- The Monticello Cemetery, Retrieved December 28, 2010.
- SAH Archipedia, eds. Gabrielle Esperdy and Karen Kingsley, Charlottesville: UVaP, 2012. Online. http://sah-archipedia.org/buildings/VA-01-CH48. Accessed 2013-03-16.
- "Monticello". National Park Service, US Dept of the Interior. Retrieved 30 April 2011.
- Kern, Chris. "Jefferson's Dome at Monticello". Retrieved 2009-07-10.
- Peden, William (1949). "A Book Peddler Invades Monticello". The William and Mary Quarterly 6 (4): 631–636. doi:10.2307/1916755.
- Marc Leepson, Saving Monticello: The Levy Family's Epic Quest to Rescue the House That Jefferson Built (New York: Free Press, 2001, p. 94
- Fleming, Thomas. "The Jew Who Helped Save Monticello", The Jewish Digest, February 1974: 43–49.
- "Evening Signature Tours". Monticello. Retrieved 2010-07-09.
- "A Day in the Life of Thomas Jefferson: Sunrise Design and Decor". Monticello.org. Retrieved 2010-07-09.
- "A Day in the Life of Thomas Jefferson: Entrance Hall - Design and Decor". Monticello.org. Retrieved 2010-07-09.
- "History - About the Library (Library of Congress)". Loc.gov. 1987-09-14. Retrieved 2010-07-09.
- The House FAQ - Monticello website
- "Jefferson's Alcove Bed". Monticello.org. Retrieved 2010-07-09.
- "Changing Landscapes: Slave Housing at Monticello by Fraser D. Neiman, Director of Archeology for the Thomas Jefferson Foundation". pbs.org. Retrieved 2011-03-26.
- Slavery at Jefferson's Monticello: Paradox of Liberty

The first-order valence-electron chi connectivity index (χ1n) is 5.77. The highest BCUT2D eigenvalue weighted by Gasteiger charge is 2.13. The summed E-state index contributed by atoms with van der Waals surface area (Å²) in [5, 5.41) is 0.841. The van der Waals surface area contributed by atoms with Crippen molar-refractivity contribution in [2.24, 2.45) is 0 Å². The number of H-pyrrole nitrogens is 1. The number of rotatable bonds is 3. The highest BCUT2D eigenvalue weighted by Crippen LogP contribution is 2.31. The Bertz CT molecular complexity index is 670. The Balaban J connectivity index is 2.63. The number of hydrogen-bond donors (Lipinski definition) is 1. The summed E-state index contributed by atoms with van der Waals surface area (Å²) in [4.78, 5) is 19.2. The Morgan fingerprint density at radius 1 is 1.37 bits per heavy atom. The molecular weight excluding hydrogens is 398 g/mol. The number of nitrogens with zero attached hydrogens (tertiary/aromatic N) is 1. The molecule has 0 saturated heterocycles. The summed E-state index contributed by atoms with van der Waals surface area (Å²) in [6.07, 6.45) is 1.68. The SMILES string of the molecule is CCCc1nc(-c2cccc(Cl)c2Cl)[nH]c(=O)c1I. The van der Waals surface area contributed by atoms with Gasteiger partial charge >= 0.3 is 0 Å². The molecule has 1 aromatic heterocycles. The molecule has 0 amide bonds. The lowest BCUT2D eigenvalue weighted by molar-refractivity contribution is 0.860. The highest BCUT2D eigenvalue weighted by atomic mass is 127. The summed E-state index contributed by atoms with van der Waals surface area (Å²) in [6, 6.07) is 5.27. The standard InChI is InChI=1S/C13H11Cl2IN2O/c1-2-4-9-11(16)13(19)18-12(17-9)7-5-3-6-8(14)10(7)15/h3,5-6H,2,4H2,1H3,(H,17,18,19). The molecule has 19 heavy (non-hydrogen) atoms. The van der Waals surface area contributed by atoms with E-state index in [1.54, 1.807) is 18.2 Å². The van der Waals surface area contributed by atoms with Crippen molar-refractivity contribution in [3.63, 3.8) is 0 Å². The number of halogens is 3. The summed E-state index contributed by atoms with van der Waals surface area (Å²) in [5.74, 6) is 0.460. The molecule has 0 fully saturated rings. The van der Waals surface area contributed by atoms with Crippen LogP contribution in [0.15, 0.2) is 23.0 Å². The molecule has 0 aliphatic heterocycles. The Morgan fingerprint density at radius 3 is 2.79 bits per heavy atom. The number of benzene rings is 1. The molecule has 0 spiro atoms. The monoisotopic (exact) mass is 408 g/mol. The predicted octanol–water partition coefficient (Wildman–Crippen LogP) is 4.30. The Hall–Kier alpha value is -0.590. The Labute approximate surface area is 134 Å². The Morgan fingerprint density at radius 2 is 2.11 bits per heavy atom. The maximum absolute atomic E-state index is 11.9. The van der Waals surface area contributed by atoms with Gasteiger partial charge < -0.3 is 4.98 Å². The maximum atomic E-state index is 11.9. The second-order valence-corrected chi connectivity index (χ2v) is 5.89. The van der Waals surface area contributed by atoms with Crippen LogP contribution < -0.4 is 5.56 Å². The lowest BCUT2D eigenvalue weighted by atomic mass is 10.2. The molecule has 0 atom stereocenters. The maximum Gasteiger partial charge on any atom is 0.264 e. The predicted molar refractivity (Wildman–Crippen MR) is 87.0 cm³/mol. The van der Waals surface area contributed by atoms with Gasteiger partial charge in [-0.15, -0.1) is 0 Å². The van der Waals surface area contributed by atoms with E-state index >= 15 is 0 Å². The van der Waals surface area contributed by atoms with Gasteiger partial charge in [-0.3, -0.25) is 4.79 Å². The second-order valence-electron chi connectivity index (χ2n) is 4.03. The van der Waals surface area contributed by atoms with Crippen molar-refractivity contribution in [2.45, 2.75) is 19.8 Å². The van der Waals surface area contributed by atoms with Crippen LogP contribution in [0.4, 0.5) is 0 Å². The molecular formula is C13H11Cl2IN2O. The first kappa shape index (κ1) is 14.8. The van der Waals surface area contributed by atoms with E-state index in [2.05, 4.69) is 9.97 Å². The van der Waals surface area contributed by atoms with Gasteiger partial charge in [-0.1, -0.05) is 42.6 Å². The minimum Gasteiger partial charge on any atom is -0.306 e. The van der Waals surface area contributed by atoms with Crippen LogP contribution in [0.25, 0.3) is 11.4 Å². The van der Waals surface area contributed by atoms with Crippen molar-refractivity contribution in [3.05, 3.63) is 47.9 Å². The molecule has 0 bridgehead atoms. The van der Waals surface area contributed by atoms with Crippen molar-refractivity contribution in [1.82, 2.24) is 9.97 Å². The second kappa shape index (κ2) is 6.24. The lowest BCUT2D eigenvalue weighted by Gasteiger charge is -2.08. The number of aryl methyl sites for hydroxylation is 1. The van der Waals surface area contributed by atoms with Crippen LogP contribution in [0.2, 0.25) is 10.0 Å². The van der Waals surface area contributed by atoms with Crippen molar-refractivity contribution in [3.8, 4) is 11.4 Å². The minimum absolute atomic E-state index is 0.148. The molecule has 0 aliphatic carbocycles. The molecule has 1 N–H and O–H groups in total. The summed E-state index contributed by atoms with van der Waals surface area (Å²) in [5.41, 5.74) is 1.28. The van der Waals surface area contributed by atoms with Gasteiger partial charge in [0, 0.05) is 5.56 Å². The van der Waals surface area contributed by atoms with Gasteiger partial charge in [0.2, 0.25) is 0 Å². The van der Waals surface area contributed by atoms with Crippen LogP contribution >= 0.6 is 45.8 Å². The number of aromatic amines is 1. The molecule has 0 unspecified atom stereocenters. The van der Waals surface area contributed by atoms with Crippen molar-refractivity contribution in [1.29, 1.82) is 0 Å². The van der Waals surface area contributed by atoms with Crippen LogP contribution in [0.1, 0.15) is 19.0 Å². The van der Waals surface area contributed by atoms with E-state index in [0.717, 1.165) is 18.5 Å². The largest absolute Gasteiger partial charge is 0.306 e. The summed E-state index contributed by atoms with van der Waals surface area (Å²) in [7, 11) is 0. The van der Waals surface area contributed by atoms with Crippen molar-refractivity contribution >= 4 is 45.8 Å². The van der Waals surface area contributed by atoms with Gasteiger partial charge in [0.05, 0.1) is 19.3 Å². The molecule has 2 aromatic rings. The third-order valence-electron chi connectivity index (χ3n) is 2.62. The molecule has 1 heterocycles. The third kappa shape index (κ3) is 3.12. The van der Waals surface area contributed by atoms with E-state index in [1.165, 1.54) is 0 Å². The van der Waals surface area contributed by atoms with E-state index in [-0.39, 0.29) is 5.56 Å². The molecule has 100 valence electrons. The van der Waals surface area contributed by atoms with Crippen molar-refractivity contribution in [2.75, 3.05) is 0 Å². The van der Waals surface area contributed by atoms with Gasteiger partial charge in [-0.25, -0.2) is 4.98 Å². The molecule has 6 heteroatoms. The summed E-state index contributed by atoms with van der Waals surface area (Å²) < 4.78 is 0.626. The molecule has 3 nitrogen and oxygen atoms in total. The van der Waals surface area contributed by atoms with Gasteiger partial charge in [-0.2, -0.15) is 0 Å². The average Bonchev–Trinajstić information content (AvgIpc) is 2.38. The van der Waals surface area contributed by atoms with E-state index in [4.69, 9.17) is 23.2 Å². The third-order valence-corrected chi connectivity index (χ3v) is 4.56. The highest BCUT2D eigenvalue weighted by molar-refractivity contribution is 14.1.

- Helen F.M. Leary, "Sally Hemings's Children: A Genealogical Analysis of the Evidence", National Genealogical Society Quarterly, Vol. 89, No. 3, September 2001, p. 207 (165-207)
- "Naming Patterns in Enslaved Families", Plantation and Slavery, Monticello, accessed 21 March 2011
- "Honoring the Ancestors", Plantation and Slavery, Monticello, accessed 21 March 2011
- Chris Kahn, "Reunion bridges Jefferson family rift: Snubbed descendants of black slave hold their own event", Genealogy, MSNBC, 13 July 2003, accessed 1 March 2011
- "The Hook - Off Montalto, "It's all downhill from here."". 2004-06-03.
- Bob Vila (1996). "Guide to Historic Homes of America.". A&E Network.
- "Wilbraham & Monson Academy website"
- Scotts U.S. Stamp Catalogue
|Library resources about
|Wikimedia Commons has media related to Monticello.|
- Saving Monticello site
- Thomas Jefferson's Monticello, official site
- The Monticello Explorer, an interactive multimedia look at the house
- Thomas Jefferson Wiki
- Monticello Association, private lineage society of Jefferson descendants
- Tour Experience of Monticello
- Jefferson's Dome at Monticello
- A photographic collection of Thomas Jefferson's architecture
- "Thomas Jefferson Lived Here." Popular Mechanics, August 1954, pp. 97–103/212.
- "Life Portrait of Thomas Jefferson", broadcast from Monticello from C-SPAN's American Presidents: Life Portraits
- Monticello, State Route 53 vicinity, Charlottesville vicinity, Albemarle, VA at the Historic American Buildings Survey (HABS)